Healthy Living

How to Make Your New Year’s Resolution Stick

Jan 2 2024

It’s that time of year when people reflect on what they’ve experienced in the past year and what they hope to do differently. For some, the new year is a fresh start. For others, it’s a reminder of all the past promises they made to themselves and never followed through on.

In 2024, you may want to try something different and choose New Year’s resolutions that will work.

If you ditched your resolutions in the past, you’re not alone. Less than 20 percent of people keep their resolutions. In most cases, they stop thinking about them by the end of January.

The good news is that you don’t have to repeat this cycle. With some proper planning, you can make your resolutions stick well into the year.

How to keep your New Year’s resolution

  • Choose a new resolution. You may find it easier to keep a new resolution than one you tried in the past. If you were previously unsuccessful, the feeling of failure may make it harder to stick with your plans.
  • Choose a specific resolution. A concrete goal like “I will walk for 30 minutes, five days a week” is easier to achieve than a vague one, like “I will exercise more.” The specific goal lets you know exactly what you have to do to keep up with the resolution.
  • Create a plan. Big goals, like traveling or getting out of debt, tend to be easier to meet when you break them down into smaller steps. For example, if you want to travel more, your steps may include researching destinations, setting a budget and opening a vacation savings account.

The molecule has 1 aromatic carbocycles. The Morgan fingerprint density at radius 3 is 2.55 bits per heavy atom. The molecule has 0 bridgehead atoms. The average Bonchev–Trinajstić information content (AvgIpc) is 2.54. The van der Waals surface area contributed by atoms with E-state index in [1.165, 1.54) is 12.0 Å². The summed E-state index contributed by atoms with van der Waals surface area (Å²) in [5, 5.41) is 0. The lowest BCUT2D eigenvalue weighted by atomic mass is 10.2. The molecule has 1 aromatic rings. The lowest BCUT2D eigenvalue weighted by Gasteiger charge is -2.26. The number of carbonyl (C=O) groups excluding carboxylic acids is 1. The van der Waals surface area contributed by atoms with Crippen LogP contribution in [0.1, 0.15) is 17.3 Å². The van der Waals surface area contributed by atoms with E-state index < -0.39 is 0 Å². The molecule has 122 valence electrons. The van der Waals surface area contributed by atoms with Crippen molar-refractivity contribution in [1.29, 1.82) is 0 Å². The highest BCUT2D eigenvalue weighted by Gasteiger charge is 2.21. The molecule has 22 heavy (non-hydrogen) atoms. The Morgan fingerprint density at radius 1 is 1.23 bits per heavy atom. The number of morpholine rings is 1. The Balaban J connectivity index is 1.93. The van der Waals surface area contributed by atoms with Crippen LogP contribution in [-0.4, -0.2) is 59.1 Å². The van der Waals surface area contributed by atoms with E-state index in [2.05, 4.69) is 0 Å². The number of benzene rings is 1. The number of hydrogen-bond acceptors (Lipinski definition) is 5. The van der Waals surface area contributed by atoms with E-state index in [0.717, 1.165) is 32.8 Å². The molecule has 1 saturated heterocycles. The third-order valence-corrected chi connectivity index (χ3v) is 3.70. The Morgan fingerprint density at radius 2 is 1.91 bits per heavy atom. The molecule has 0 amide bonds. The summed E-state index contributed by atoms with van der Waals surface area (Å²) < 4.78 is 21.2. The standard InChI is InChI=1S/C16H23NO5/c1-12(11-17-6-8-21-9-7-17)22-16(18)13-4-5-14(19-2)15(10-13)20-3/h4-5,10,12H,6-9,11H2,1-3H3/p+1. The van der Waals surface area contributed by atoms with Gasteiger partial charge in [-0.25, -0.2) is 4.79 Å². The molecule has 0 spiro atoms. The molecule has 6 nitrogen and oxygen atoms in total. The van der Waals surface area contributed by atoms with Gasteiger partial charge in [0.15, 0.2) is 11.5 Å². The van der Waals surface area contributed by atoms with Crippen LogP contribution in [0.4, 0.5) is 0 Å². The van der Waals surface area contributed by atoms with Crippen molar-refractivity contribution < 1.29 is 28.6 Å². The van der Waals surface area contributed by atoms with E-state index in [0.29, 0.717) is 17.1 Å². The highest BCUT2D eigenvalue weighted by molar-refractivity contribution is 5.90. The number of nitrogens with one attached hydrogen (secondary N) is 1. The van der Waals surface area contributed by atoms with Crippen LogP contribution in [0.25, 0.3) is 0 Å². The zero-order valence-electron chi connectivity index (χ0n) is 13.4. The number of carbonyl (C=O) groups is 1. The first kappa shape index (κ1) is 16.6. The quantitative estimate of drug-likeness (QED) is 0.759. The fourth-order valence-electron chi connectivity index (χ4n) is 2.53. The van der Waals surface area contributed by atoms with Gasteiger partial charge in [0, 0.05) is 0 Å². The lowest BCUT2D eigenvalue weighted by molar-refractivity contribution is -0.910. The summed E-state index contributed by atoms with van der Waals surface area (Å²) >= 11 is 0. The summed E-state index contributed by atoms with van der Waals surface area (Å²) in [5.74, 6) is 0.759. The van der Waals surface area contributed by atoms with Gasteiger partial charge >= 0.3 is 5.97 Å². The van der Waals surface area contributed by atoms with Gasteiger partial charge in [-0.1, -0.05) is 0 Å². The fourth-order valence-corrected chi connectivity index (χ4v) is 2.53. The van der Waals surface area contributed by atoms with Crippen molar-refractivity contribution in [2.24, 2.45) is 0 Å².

• Write it all down. Putting your resolution on paper makes them feel more permanent. You may choose to write it in your journal for your eyes only or join an online support group for people who want some accountability for keeping their resolutions.
  • Start small. Smaller resolutions can be easier to keep. For example, running a marathon is an honorable goal, but completing a 5K may be more practical.
  • Reward yourself for progress. Big changes in life take time. Progress toward paying off debt may include setting a budget, paying off a small bill or cooking at home and pocketing the savings. These milestones deserve a celebration and may help you continue the positive behavior.
  • Get support. A group of friends or a therapist can be a great source of support to help you define your goals, act as accountability partners or manage stress.

Many people find using the S.M.A.R.T. goal format helpful to define their resolution.

S.M.A.R.T. goals are specific, measurable, achievable, realistic and time-bound. For example, a S.M.A.R.T. goal for losing weight may be to lose 10 pounds in two months. This goal is specific since you know exactly how much weight you want to lose. It’s measurable; you will weigh yourself daily or weekly. It is achievable and realistic; one to two pounds per week is a healthy weight loss. The goal is also time-bound since you know when you want to achieve it.

If your New Year’s resolution is health-related, talking with your primary care provider can help. You can discuss with them your goal, your current health status and steps you can take to make your new habits last safely.

Learn more about the primary care services we provide at Mercy Health.

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